maddyboo86 New commenter

    Hello. My Husband has an interview for a school in The Hague (Primary) and I see from your posts that you are now in Spain. I will not be working and we will have a newborn baby and I am concerned at the cost of living in The Hague. Spain was also a consideration of ours. I understand the pay is lower but I really like the lifestyle. I am unable to send private messages but would really value a true opinion of your time in The Hague and Spain so far. Thank you in advance!
  14. jayandkaymawson

    jayandkaymawson New commenter

    The Netherlands have better schools - more comparable to the legal rights of a UK teacher, and also a decent approach to education not just money orientated like the Spanish schools. The Hague is a beautiful place but the Dutch attitudes can take some getting used to they are not a fan of any foreigners particularly and the liberal attitudes that you expect are not necessarily what you will receive. Spanish are lovely, the attitude is very relaxed thee biggest issue we had were with the Brit’s. But it is not as cheap to live as people think and on one teaching salary you will probably struggle you are looking at around 1650-2k pick up after tax and rent for a decent apartment/villa with pool is going to be between 600 and 1000 depending on the area plus bills, the start up costs are high too we struggled to find anywhere that didn’t need about 4months rent up front - 2 months deposit, plus rent, plus fees of a month. The schools in the main seem quite poor none of the legal backing you would get over here, very money orientated and not particularly international largely rich Spanish parents who want their kids to speak English. Of the two I would say The Hague will give you a better standard of living on one wage and with a non working spouse and a baby you can expect a healthy tax rebate at the end of the tax year. The Netherlands also give healthy bonuses to teachers each year plus 13 months of pay instead of 12 I was on M6 UK and picked up 2300 after tax in the Netherlands and 1650 after tax in spain.
  15. T0nyGT

    T0nyGT Lead commenter

    You will REALLY struggle in Spain on 1650 Euros net with a family to support.

    As for The Hague, take a look at what Numbeo says:

    Summary about cost of living in The Hague:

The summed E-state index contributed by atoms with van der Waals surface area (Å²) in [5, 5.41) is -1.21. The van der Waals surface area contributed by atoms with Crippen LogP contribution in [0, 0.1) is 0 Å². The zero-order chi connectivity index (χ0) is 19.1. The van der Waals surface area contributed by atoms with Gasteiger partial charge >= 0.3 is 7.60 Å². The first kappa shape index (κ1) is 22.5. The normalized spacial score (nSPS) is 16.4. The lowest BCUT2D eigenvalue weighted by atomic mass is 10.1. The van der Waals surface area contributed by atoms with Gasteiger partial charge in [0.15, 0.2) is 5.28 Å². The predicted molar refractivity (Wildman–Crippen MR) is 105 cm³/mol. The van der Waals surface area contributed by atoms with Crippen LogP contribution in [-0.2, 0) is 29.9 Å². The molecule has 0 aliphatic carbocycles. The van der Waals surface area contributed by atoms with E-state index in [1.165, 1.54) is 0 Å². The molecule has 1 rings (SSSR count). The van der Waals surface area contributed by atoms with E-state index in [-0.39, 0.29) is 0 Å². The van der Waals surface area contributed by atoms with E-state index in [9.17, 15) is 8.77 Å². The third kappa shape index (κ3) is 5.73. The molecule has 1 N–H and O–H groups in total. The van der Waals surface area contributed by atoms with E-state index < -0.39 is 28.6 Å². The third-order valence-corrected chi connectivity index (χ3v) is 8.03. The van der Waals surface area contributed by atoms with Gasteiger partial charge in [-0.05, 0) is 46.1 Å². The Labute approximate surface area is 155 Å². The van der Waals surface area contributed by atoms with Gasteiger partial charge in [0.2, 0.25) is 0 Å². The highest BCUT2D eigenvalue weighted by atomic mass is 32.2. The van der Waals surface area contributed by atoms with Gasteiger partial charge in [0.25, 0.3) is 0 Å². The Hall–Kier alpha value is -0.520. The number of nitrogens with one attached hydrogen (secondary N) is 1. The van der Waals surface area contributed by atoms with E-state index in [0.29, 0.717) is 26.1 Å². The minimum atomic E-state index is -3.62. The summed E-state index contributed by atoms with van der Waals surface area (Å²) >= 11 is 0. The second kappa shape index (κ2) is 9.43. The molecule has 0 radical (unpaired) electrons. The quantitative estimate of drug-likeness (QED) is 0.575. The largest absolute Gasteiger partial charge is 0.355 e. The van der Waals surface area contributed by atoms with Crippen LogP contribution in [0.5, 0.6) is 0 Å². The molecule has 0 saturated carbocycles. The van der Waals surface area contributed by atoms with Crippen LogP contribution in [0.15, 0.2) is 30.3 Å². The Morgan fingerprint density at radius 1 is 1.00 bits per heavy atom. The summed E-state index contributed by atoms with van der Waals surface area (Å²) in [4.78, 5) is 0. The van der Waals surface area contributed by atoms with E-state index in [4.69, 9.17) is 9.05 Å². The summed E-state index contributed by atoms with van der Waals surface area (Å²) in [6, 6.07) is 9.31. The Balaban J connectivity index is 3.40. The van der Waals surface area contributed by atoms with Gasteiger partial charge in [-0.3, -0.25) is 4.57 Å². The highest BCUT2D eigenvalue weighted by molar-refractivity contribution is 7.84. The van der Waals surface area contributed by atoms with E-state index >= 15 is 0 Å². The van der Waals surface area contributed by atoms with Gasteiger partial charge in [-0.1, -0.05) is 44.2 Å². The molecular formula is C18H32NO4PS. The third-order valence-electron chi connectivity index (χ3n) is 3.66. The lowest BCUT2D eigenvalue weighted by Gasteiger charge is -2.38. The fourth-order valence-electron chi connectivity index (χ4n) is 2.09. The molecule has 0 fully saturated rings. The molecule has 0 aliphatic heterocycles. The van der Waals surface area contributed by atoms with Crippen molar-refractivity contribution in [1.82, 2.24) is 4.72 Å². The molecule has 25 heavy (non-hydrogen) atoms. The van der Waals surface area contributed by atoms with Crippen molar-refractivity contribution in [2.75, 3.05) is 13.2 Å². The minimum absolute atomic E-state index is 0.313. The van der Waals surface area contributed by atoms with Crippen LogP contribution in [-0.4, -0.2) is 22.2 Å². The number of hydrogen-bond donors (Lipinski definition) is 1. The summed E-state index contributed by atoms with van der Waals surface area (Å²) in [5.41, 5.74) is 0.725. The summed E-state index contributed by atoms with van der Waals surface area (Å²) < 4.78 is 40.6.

• Four-person family monthly costs: 2,778.86€ without rent (using our estimator).
    • A single person monthly costs: 772.84€ without rent.
    • Cost of living rank 66th out of 539 cities in the world.
    • The Hague has a cost of living index of 84.49.
    If the school are paying your rent it's probably OK. If not then think very carefully.
  16. helenjones13

    helenjones13 New commenter

  17. helenjones13

    helenjones13 New commenter

    Hi Laura, I have recently worked in an International school in The Hague. The British and American school have their own pay scale. All the others are run by the Dutch Government and teacher's pay in NL aren't that great. It is more lilkey to be around the €35.000, much more likely to be less. The 30% tax rule has changed as well and is not automatically given to expats with a salary less than € 37,000 .. form www.iamexpat.nl ( a useful website)
    • You were recruited outside a 150-km zone of the Dutch border.
    • In 2017, you have a minimum taxable income of 37.000 euros before applying for the 30 percent benefit.
    Living standards are high and so are rents. Younger teachers found it hard to get by. We had a double income, so we were ok. However it is a great place to live and I am sure you will have a great time! I would go back anytime. Just show you are positive person, team player and why you want to be in the Netherlands. Good luck.
    Teacher1072 likes this.
  18. sid1913

    sid1913 New commenter

    Currently debating a job here moving from the luxury packages of Asia. Initially, we'd be on one income with a 3 year old until my wife got a job the following year. Reckon this is possible?
  19. SecondPlace

    SecondPlace Occasional commenter

  20. Mainwaring

    Mainwaring Lead commenter

    My son (not a teacher) has a Dutch spouse and daughter and has lived in a provincial city in the Netherlands for some years. One of the issues he has several times commented on is the high cost to the individual of STATE health care, which is by no means free at point of delivery. As occasional visitors from Spain Mrs M and I find Dutch supermarkets inferior to and more expensive than those at home. The people we meet through our Nederlands family, generally young professionals, are friendly, courteous and speak impeccable English. Our granddaughter (rising eight) is of course fluently bilingual and at a recent family jamboree here in Spain it clearly didn't occur to any of her monoglot British cousins to say 'Hey, why do you talk funny?'